If you already have the job you want, you still need to decide what you want to work on. The job description that you might have perused before applying for the job could tell you something. For a programming job, that might include technologies you’ll be using, background you should have, and a general idea of the product you’ll be working on. But within those general boundaries, you have some control over your daily work. That allows you to customize a general job description to fit exactly what you want to do.
Find General Problems to Solve
In his famous lecture “You and Your Research,” Richard Hamming asks: What are the important problems of your field? One of his suggestions for finding the answer involves customizing your job.
Hamming tells the story of working on a method for integrating differential equations. At the time (mid-20th century), analog computers were still being used for this purpose. Hamming’s task was to get a digital computer to do the same thing.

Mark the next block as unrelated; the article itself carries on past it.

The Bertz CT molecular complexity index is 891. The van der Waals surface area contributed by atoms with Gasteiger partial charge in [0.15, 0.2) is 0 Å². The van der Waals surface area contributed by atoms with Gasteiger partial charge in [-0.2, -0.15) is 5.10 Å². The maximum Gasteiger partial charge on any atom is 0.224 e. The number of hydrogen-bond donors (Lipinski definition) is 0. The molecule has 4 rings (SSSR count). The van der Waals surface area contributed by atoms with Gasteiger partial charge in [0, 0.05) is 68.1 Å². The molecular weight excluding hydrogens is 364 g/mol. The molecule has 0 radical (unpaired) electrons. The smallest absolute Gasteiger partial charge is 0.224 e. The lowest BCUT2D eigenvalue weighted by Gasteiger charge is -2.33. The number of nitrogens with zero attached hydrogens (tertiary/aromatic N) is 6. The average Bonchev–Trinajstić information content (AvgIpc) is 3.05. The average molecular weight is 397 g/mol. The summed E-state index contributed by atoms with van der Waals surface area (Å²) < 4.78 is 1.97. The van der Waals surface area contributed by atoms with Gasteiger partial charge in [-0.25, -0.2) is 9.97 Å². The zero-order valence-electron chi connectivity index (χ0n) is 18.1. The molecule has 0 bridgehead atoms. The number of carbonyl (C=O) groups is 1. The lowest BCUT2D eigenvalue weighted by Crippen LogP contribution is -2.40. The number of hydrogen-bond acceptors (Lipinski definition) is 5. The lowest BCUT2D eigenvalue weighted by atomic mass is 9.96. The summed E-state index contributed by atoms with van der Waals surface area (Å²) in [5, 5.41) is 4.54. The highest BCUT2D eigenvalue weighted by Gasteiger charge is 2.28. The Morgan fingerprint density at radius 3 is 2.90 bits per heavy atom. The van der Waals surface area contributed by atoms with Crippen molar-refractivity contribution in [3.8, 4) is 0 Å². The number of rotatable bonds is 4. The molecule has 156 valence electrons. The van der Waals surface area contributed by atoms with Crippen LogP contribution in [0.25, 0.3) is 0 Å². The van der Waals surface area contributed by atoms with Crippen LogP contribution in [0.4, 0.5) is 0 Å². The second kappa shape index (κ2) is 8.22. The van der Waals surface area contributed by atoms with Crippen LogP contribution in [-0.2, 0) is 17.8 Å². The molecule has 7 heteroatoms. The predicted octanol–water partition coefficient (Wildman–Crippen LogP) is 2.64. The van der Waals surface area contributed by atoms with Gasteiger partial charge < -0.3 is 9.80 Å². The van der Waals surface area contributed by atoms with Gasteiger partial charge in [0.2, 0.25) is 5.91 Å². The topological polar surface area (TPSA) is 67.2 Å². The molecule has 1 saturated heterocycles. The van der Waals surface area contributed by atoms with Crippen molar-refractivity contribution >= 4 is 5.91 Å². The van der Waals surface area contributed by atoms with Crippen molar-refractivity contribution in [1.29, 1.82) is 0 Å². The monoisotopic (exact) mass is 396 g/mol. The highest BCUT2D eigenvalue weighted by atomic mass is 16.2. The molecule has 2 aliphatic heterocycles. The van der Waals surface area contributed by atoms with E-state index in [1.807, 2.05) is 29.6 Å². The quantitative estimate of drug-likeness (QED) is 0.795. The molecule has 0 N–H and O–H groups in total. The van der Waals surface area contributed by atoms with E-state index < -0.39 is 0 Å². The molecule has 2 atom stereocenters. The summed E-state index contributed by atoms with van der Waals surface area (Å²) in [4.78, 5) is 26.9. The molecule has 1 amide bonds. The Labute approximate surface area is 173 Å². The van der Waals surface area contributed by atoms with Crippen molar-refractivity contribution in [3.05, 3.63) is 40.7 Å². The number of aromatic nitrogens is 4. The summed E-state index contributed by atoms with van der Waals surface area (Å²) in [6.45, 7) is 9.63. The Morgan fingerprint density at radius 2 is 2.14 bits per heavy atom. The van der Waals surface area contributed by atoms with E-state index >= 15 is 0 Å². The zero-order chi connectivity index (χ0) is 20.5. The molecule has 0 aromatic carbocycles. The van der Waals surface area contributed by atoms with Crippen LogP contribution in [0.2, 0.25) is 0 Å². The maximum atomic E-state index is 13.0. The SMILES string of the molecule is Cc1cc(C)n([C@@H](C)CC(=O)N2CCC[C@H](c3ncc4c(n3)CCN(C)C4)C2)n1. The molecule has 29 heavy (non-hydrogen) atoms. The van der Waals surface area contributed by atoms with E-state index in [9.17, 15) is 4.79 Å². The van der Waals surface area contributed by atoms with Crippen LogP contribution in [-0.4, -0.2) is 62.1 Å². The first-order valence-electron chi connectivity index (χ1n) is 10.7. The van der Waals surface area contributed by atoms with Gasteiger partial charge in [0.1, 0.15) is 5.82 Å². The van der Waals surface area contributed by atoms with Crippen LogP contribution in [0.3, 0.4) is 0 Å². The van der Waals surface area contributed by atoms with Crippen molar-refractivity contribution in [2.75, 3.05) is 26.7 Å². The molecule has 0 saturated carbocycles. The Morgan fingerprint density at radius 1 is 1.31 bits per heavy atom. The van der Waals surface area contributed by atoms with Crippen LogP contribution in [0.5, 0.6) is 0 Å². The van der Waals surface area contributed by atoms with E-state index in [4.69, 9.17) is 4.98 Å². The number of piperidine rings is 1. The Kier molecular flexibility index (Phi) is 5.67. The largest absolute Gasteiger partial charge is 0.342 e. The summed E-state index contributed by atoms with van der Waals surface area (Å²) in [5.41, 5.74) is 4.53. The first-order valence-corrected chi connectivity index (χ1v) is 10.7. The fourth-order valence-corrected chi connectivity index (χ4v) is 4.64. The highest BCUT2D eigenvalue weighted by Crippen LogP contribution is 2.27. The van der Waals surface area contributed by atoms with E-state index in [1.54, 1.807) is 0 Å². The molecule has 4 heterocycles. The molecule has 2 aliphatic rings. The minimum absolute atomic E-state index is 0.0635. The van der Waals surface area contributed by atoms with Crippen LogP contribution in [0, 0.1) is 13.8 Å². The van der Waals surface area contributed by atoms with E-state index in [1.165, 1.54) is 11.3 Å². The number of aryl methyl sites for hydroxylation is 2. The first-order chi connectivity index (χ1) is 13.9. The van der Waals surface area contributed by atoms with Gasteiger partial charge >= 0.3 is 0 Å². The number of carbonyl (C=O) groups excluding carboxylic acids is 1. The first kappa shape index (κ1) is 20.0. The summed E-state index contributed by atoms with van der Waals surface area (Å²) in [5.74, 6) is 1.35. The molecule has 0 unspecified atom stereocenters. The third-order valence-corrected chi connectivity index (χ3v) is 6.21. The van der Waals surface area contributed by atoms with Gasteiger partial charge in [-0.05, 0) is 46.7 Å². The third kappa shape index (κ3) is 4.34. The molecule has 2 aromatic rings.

His first approach got him the right answer, but the method was messy, and he wasn’t satisfied with it. This prompted the realization that his goal was not just to get the answer, but to get it in a way that others could understand and build on his approach. So rather than just delivering the method, he came up with a theory and an implementation that made use of it. The result was more elegant than his first attempt, and for several years it was the standard method for solving this problem.
In a commentary on the Hamming lecture, Cal Newport calls this idea “Transform isolated problems into general problems.” You can use this approach at work. When you start on a problem, think about how much effort it would be to solve the problem in a more general way. In your estimate, consider how much time you’ll save in the future if you can avoid solving similar problems one by one. And what about the time saved by others who can build on your approach? It may be more practical than you think to redefine problems in this way.
Make Your Job More Interesting